Skip to the main content

The Evacuation Story of Ada Dian Ashton (English evacuee child)

The Museum reviews and accepts donated personal or family memories and histories into its collection. As a learning institution, the accounts help us understand how individuals recollect, interpret, or construct meaning from lived experiences. The stories are not modified by Museum staff. The point of view expressed is that of the author and not that of the Museum.

Culture : 
Country of Origin: 
Port of Arrival: 
Creative Commons: 
Accession Number: 

Story Text: 

It was 1940 and Great Britain had been at war for almost a year. France had fallen. It was thought that an invasion of England was imminent and that the children must be saved.

My sister and I, then aged nine and ten, lived in Hebburn on the south bank of the river Tyne. It was a shipbuilding town and our father worked in the shipyards.

One day, my sister and I thought that we were going to live where the ‘cowboys and Indians’ were. What an adventure that would be!

Eventually the time came to leave home. It was early August 1940 when we set off on our great journey, boarding a train at Newcastle Central Station, each of us having a label on our coats showing our name and particulars. We carried our gas masks and a few items of clothes.

Two ladies from the Salvation Army were waiting to take us on the train to go to Glasgow – an adventure in itself and further from home than we had ever travelled before. Many more evacuee children joined us. We stayed overnight sleeping on the floor of a hall on a palliasse; a straw-filled makeshift mattress. From Glasgow we were taken to the port of Greenock where we would get on board the ship – the Duchess of York – that would take us to Canada.

Of course, we were used to seeing big ships on the Tyne but we were still very impressed by the sight of our liner.

We sailed down the river Clyde singing, “We’ll Meet Again” to the crowds that had gathered on the shore. Other ships joined us as we formed a convoy.

We had never seen so much food as there was for us on the ship. Unfortunately, I was sea-sick for the first few days. I just wanted my mam and dad.

In mid-Atlantic our naval escorts left us. Duchess of York was left to out-run any submarine that thought of attacking us. Fortunately none tried.

After ten days at sea, we arrived in Halifax. We arrived in darkness but the shoreline was all lit up and looked quite spectacular. It was such a change from the ‘blackout’ rules in England.

Once ashore, it was time to take the train to Toronto. It was a three-day journey, crossing first into the State of Maine in the USA before returning to Canada. At Toronto, we left the train and the children prepared to go their separate ways to the various places where they would be staying.

My sister and I were taken to Sudbury, Ontario where we met the people who were to look after us; Mr. Grant Baker and his wife Elaine, who from that day were known to us as Uncle and Auntie, and their daughter, Isabell. We were treated as minor celebrities and the Press came to interview us.

Auntie and Uncle lived in a small nickel-mining community at Levack, about 35 miles from Sudbury. Uncle worked in the mine.

Their house was small, painted white and with a brick-built basement. It was like the “Little House on the Prairie”. The lavatory was down the garden as was the pump for the water.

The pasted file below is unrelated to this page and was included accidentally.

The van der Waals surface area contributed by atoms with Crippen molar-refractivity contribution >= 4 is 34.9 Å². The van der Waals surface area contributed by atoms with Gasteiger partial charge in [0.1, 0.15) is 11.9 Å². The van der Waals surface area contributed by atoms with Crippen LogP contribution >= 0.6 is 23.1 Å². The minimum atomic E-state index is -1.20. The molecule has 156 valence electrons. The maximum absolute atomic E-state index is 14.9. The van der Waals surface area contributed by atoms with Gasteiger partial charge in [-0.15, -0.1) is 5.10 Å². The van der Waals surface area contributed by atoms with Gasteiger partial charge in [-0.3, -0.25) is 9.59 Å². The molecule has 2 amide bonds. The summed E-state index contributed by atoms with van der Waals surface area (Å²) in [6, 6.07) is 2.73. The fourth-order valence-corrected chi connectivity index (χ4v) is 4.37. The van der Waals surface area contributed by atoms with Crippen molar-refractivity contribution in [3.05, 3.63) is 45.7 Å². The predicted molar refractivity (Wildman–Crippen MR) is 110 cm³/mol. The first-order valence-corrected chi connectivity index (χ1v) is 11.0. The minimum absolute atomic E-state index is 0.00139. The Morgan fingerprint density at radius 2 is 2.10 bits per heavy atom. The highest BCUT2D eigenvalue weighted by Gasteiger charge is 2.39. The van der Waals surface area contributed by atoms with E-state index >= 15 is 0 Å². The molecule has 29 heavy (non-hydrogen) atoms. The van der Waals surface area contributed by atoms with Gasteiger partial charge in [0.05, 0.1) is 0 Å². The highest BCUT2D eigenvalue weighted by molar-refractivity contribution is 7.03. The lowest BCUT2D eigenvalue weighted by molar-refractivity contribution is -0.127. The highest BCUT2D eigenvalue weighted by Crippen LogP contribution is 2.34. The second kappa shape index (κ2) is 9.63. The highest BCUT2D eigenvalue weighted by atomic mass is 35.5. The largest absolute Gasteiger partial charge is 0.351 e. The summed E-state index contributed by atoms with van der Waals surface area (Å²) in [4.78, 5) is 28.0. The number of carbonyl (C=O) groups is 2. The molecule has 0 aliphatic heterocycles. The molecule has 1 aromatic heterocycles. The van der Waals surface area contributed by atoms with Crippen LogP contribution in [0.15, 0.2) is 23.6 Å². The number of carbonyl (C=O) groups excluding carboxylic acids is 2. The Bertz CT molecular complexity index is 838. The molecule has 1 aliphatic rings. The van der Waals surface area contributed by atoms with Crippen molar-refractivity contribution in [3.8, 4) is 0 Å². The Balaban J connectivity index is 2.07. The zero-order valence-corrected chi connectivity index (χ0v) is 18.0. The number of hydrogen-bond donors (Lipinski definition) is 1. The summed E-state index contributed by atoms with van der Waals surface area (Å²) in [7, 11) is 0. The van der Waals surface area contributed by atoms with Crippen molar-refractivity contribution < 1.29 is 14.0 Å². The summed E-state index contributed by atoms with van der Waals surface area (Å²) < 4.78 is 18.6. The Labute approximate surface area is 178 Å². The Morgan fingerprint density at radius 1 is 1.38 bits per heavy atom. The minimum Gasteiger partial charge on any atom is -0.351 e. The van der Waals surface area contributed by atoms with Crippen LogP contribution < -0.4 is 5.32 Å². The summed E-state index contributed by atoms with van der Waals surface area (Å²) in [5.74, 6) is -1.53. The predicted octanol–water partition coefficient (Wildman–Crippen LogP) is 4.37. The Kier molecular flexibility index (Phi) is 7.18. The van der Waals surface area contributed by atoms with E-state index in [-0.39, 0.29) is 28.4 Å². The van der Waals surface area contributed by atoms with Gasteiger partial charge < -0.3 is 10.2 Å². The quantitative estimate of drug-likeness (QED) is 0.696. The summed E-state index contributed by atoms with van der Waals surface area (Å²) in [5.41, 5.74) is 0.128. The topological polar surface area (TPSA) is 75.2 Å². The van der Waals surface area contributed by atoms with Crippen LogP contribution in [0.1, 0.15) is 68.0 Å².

We were made most welcome and settled in.

I recall being offered sweet corn at our first meal. Sylvia said that she wasn’t going to eat it as that was something we would feet to the animals. She did eat it and over time we discovered other foods that were new to us.

We were taken to many places by car. Travelling in a car was something else that was new to us.

The weather was very different from that at home in England – very hot in summer and very cold in winter with deep, deep snow.

After living in Levack for three years, we all moved into Sudbury. I attended the High School there. Amongst my many memories was the day I was presented to HRH Princess Alice, Countess of Athlone, grand-daughter of Queen Victoria and the Vice-Regal Consort. I have a photograph of the occasion with me in my Girl Guides uniform.

Eventually, following the end of the war, the time came to leave Canada and return home to England and our parents. We retraced our steps, leaving from Halifax.

My final school report from High School recommended that I continue my education once I returned to England, but that was not to be. My father said that he could not afford to keep me in school and I was to go out to work. Within weeks I was employed in the offices of a large engineering company in my home town. My father also said that I would meet a boy and get married. That was indeed true. I met my late-husband when I was 16 and we married when I was 20, remaining together throughout his life.

We continued our relationship with Auntie and Uncle throughout their lives. They visited us in England and we visited them in Canada. Sylvia and I remain in regular contact with our foster-sister Isabell exchanging visits when we can.

The story of the children evacuated to Canada was told in a film made in the 1980s and shown on television in the UK, “The Young Ambassadors”. Not all the children whose stories were told in that film had been as fortunate as we had been but, for our part, we were cared for in Canada by wonderfully kind people who took in these two little kids from across the Atlantic Ocean.

Thank you to them and to Canada.

Dian Cape (nee Ashton)